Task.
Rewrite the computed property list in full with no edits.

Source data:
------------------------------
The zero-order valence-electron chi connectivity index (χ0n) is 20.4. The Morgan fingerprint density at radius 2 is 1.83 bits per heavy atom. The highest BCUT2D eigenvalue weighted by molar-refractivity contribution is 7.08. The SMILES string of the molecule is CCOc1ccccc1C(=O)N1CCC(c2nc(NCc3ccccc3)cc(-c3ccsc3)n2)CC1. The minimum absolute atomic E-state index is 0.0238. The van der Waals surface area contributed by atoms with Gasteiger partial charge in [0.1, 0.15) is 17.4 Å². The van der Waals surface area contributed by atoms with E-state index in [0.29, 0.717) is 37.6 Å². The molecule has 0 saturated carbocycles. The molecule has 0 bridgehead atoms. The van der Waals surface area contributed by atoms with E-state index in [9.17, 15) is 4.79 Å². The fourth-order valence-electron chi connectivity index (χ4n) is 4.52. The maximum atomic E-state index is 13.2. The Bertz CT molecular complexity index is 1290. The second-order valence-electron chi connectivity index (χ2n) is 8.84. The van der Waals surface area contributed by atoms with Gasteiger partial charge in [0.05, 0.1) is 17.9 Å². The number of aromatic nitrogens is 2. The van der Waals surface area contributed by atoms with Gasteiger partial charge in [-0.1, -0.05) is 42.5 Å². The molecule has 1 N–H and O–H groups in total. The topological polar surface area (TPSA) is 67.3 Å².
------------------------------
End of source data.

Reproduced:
The zero-order valence-electron chi connectivity index (χ0n) is 20.4. The Morgan fingerprint density at radius 2 is 1.83 bits per heavy atom. The highest BCUT2D eigenvalue weighted by molar-refractivity contribution is 7.08. The SMILES string of the molecule is CCOc1ccccc1C(=O)N1CCC(c2nc(NCc3ccccc3)cc(-c3ccsc3)n2)CC1. The minimum absolute atomic E-state index is 0.0238. The van der Waals surface area contributed by atoms with Gasteiger partial charge in [0.1, 0.15) is 17.4 Å². The van der Waals surface area contributed by atoms with E-state index in [0.29, 0.717) is 37.6 Å². The molecule has 0 saturated carbocycles. The molecule has 0 bridgehead atoms. The van der Waals surface area contributed by atoms with E-state index in [9.17, 15) is 4.79 Å². The fourth-order valence-electron chi connectivity index (χ4n) is 4.52. The maximum atomic E-state index is 13.2. The Bertz CT molecular complexity index is 1290. The second-order valence-electron chi connectivity index (χ2n) is 8.84. The van der Waals surface area contributed by atoms with Gasteiger partial charge in [0.05, 0.1) is 17.9 Å². The number of aromatic nitrogens is 2. The van der Waals surface area contributed by atoms with Gasteiger partial charge in [-0.1, -0.05) is 42.5 Å². The molecule has 1 N–H and O–H groups in total. The topological polar surface area (TPSA) is 67.3 Å².